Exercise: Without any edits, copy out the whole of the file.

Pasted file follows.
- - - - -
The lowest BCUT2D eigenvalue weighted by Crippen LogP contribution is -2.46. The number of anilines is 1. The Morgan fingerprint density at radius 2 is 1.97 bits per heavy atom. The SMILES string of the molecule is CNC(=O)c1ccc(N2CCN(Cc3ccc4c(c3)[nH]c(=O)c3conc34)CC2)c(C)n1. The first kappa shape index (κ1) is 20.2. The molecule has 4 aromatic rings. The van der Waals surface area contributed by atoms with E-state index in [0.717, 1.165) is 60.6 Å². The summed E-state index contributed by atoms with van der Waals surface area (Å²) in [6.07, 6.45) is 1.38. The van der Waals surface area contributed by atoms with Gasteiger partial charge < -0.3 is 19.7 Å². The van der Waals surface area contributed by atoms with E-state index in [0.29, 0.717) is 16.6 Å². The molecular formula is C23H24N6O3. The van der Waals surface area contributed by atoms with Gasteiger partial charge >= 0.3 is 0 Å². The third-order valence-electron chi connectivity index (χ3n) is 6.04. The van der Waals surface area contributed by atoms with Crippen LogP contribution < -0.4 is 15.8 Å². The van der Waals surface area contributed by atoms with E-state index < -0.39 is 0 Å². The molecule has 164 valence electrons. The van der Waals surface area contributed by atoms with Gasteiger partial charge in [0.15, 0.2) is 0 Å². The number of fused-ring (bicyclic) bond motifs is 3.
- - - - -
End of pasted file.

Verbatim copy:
The lowest BCUT2D eigenvalue weighted by Crippen LogP contribution is -2.46. The number of anilines is 1. The Morgan fingerprint density at radius 2 is 1.97 bits per heavy atom. The SMILES string of the molecule is CNC(=O)c1ccc(N2CCN(Cc3ccc4c(c3)[nH]c(=O)c3conc34)CC2)c(C)n1. The first kappa shape index (κ1) is 20.2. The molecule has 4 aromatic rings. The van der Waals surface area contributed by atoms with E-state index in [0.717, 1.165) is 60.6 Å². The summed E-state index contributed by atoms with van der Waals surface area (Å²) in [6.07, 6.45) is 1.38. The van der Waals surface area contributed by atoms with Gasteiger partial charge < -0.3 is 19.7 Å². The van der Waals surface area contributed by atoms with E-state index in [0.29, 0.717) is 16.6 Å². The molecular formula is C23H24N6O3. The van der Waals surface area contributed by atoms with Gasteiger partial charge >= 0.3 is 0 Å². The third-order valence-electron chi connectivity index (χ3n) is 6.04. The van der Waals surface area contributed by atoms with Crippen LogP contribution < -0.4 is 15.8 Å². The van der Waals surface area contributed by atoms with E-state index < -0.39 is 0 Å². The molecule has 164 valence electrons. The van der Waals surface area contributed by atoms with Gasteiger partial charge in [0.15, 0.2) is 0 Å². The number of fused-ring (bicyclic) bond motifs is 3.